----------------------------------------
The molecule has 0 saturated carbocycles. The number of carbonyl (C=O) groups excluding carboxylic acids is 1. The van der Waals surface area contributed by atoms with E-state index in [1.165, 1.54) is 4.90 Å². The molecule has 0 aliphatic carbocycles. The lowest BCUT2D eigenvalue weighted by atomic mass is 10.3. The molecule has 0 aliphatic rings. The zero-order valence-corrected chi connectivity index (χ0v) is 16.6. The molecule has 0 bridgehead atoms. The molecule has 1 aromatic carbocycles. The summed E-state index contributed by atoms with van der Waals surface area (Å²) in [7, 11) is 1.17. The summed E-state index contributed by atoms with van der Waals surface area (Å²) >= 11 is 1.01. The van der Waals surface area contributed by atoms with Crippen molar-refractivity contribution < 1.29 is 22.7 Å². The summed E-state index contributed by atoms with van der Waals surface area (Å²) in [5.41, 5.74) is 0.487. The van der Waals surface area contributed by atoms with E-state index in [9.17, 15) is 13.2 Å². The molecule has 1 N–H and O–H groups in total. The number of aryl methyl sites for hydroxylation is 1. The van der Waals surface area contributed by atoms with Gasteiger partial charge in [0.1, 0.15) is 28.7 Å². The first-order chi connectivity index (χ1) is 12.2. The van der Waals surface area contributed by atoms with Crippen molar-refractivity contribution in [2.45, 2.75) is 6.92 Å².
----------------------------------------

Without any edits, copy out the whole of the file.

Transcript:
The molecule has 0 saturated carbocycles. The number of carbonyl (C=O) groups excluding carboxylic acids is 1. The van der Waals surface area contributed by atoms with E-state index in [1.165, 1.54) is 4.90 Å². The molecule has 0 aliphatic carbocycles. The lowest BCUT2D eigenvalue weighted by atomic mass is 10.3. The molecule has 0 aliphatic rings. The zero-order valence-corrected chi connectivity index (χ0v) is 16.6. The molecule has 0 bridgehead atoms. The molecule has 1 aromatic carbocycles. The summed E-state index contributed by atoms with van der Waals surface area (Å²) in [7, 11) is 1.17. The summed E-state index contributed by atoms with van der Waals surface area (Å²) >= 11 is 1.01. The van der Waals surface area contributed by atoms with Crippen molar-refractivity contribution < 1.29 is 22.7 Å². The summed E-state index contributed by atoms with van der Waals surface area (Å²) in [5.41, 5.74) is 0.487. The van der Waals surface area contributed by atoms with E-state index in [9.17, 15) is 13.2 Å². The molecule has 1 N–H and O–H groups in total. The number of aryl methyl sites for hydroxylation is 1. The van der Waals surface area contributed by atoms with Gasteiger partial charge in [0.1, 0.15) is 28.7 Å². The first-order chi connectivity index (χ1) is 12.2. The van der Waals surface area contributed by atoms with Crippen molar-refractivity contribution in [2.45, 2.75) is 6.92 Å².